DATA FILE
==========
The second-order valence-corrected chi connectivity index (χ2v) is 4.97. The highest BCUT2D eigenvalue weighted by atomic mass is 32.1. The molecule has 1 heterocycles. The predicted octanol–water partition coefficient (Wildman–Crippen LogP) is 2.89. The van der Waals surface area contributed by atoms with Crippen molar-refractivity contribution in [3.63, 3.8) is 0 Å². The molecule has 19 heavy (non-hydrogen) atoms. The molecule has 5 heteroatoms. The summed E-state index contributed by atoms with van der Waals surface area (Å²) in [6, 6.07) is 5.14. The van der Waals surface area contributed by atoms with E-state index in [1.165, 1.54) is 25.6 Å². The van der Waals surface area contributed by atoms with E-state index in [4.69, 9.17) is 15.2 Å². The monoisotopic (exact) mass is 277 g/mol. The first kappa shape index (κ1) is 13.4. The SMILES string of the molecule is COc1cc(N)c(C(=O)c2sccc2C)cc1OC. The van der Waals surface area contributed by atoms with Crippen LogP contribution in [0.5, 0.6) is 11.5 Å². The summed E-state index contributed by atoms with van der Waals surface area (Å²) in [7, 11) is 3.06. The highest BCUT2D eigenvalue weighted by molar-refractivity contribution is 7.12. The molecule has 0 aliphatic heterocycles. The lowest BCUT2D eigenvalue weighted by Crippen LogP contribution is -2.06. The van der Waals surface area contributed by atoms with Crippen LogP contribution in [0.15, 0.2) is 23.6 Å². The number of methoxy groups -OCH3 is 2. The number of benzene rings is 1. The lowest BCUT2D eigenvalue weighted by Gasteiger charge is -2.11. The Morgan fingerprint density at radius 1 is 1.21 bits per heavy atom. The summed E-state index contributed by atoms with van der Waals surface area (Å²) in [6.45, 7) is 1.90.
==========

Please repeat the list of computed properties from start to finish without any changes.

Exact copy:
The second-order valence-corrected chi connectivity index (χ2v) is 4.97. The highest BCUT2D eigenvalue weighted by atomic mass is 32.1. The molecule has 1 heterocycles. The predicted octanol–water partition coefficient (Wildman–Crippen LogP) is 2.89. The van der Waals surface area contributed by atoms with Crippen molar-refractivity contribution in [3.63, 3.8) is 0 Å². The molecule has 19 heavy (non-hydrogen) atoms. The molecule has 5 heteroatoms. The summed E-state index contributed by atoms with van der Waals surface area (Å²) in [6, 6.07) is 5.14. The van der Waals surface area contributed by atoms with E-state index in [1.165, 1.54) is 25.6 Å². The van der Waals surface area contributed by atoms with E-state index in [4.69, 9.17) is 15.2 Å². The monoisotopic (exact) mass is 277 g/mol. The first kappa shape index (κ1) is 13.4. The SMILES string of the molecule is COc1cc(N)c(C(=O)c2sccc2C)cc1OC. The van der Waals surface area contributed by atoms with Crippen LogP contribution in [0.5, 0.6) is 11.5 Å². The summed E-state index contributed by atoms with van der Waals surface area (Å²) in [7, 11) is 3.06. The highest BCUT2D eigenvalue weighted by molar-refractivity contribution is 7.12. The molecule has 0 aliphatic heterocycles. The lowest BCUT2D eigenvalue weighted by Crippen LogP contribution is -2.06. The van der Waals surface area contributed by atoms with Crippen LogP contribution in [0.15, 0.2) is 23.6 Å². The number of methoxy groups -OCH3 is 2. The number of benzene rings is 1. The lowest BCUT2D eigenvalue weighted by Gasteiger charge is -2.11. The Morgan fingerprint density at radius 1 is 1.21 bits per heavy atom. The summed E-state index contributed by atoms with van der Waals surface area (Å²) in [6.45, 7) is 1.90.